The League of Women Voters Fair Campaign Practices Committee has determined that Nancy Bargar's campaign has engaged in unfair campaign practices.
The Fair Campaign Practices Committee, a separate and independent entity established by the League of Women Voters of Chautauqua County, convened on Friday, in the Fredonia Village Hall. The purpose was to conduct a hearing in regard to two formal complaints issued by Andrew Goodell, allegations of misrepresentation and distortion of the facts in campaign materials by opponent Nancy Bargar. The candidates are seeking the office of state Assembly for the 150th District.
A preliminary committee review of the charges deemed them of a sufficiently serious nature as to warrant this hearing, one during which the contending parties took the opportunity to substantiate their claims and counter claims. After a lengthy question and answer period, one designed to achieve a greater clarification of the issues, the Fair Campaign Practices Committee met in a closed executive session to render a decision and to issue a finding as to the validity of the formal complaints, the latter to be reached by a majority of the five permanent committee members, all of whom were present at the hearing.
The results of the executive deliberative process were the following:
In the first complaint, one involving an event that took place many years ago, the committee concluded that the evidence provided by each candidate was so clouded by contradiction, having been derived in each case from contemporary newspaper reports published in an emotionally charged political atmosphere, that the pertinent facts upon which a determination might be made, were impossible to ascertain. The committee therefore was unable to make a decision as to the validity of Mr. Goodell's complaint of unfair campaign practice against the Bargar campaign.
In the second complaint, one pertaining to the Bargar campaign having produced a mailing-flyer based on a recorded radio interview of Mr. Goodell, the Fair Campaign Practices Committee ruled that Mr. Goodell's views therein were misrepresented and distorted, validating his claims of unfair campaign practices by the Bargar campaign. Whereas the interview focused on Mr. Goodell's comprehensive analysis of whether the county sales tax of 7.75 percent should be maintained, his having placed his position solidly in the context of the sales tax-property tax debate, the Bargar flyer avoided any mention of this context. It took fragments of two different sentences in his cost-benefit analysis of these two types of taxes and combined them to create a misleading quote.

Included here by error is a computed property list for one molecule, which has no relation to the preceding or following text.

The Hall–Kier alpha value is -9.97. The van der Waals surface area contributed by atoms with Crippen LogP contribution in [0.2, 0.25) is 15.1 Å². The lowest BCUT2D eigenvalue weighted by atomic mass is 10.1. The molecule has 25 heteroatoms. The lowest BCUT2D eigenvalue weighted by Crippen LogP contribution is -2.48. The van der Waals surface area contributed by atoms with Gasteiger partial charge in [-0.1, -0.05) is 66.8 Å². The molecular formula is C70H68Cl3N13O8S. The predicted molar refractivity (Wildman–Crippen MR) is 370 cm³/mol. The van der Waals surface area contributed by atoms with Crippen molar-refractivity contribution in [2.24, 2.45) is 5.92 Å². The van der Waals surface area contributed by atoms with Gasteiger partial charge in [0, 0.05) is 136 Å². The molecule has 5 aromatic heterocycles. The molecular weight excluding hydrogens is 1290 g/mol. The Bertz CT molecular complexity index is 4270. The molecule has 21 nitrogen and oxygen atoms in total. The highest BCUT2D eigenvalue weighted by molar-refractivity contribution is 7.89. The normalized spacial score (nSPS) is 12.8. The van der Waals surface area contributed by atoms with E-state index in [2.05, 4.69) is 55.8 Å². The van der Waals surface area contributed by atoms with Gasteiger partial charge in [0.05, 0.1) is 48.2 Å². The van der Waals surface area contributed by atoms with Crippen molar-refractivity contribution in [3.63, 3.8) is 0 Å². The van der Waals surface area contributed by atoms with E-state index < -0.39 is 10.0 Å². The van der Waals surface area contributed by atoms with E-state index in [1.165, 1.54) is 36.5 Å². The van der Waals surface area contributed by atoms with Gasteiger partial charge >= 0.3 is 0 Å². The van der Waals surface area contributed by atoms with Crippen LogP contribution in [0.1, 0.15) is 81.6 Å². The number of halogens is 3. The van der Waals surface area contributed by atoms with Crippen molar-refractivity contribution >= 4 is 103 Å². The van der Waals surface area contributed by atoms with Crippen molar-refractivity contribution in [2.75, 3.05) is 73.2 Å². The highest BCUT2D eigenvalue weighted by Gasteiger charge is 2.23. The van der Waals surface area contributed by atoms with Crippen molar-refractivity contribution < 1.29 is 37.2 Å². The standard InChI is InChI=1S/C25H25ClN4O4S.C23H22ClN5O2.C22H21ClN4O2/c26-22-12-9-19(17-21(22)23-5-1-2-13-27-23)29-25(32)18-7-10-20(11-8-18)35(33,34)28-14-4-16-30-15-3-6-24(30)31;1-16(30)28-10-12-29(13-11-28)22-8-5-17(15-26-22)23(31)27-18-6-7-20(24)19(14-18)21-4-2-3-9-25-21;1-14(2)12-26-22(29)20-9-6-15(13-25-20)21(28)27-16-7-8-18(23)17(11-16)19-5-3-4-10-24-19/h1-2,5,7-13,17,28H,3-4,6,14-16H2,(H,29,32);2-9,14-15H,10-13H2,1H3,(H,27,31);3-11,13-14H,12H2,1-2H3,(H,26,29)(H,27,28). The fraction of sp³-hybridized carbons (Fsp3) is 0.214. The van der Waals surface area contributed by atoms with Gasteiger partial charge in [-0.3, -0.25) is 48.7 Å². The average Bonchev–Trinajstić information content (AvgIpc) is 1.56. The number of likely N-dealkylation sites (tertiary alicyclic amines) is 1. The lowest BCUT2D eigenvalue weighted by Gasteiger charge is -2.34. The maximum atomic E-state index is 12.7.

In addition, the Bargar campaign flyer contained two statements in isolated, bold print, that contradicted his views and were therefore deemed false. The statements: Andy Goodell doesn't think there's any harm in a 'slightly' higher" sales tax' ... and ... He says our families will hardly even feel it, were statements that he never made, and furthermore should not have been construed by the Bargar campaign as a logical reflection of Mr. Goodell's views as expressed in the radio interview.
In conclusion, the Fair Campaign Practices Committee is a vehicle readily available to political campaigns for the submission and adjudication of claims of unfair campaign practices. While it does not have any legal force or authority in reference to its findings or conclusions, it does however have the power of public opinion in publicizing what it deems as unfair campaign practices, practices that interfere with the public's right "to know" and to make its decisions based on the true positions of the candidates. The functioning of our democratic principles is at stake.
It is the specific policy of the Fair Campaign Practices Committee that if a candidate or campaign wishes to quote from a finding of this Committee, the Committee requires that the finding be quoted in its entirety. The Committee regards selective quotation of its findings as a violation of fair campaign practices.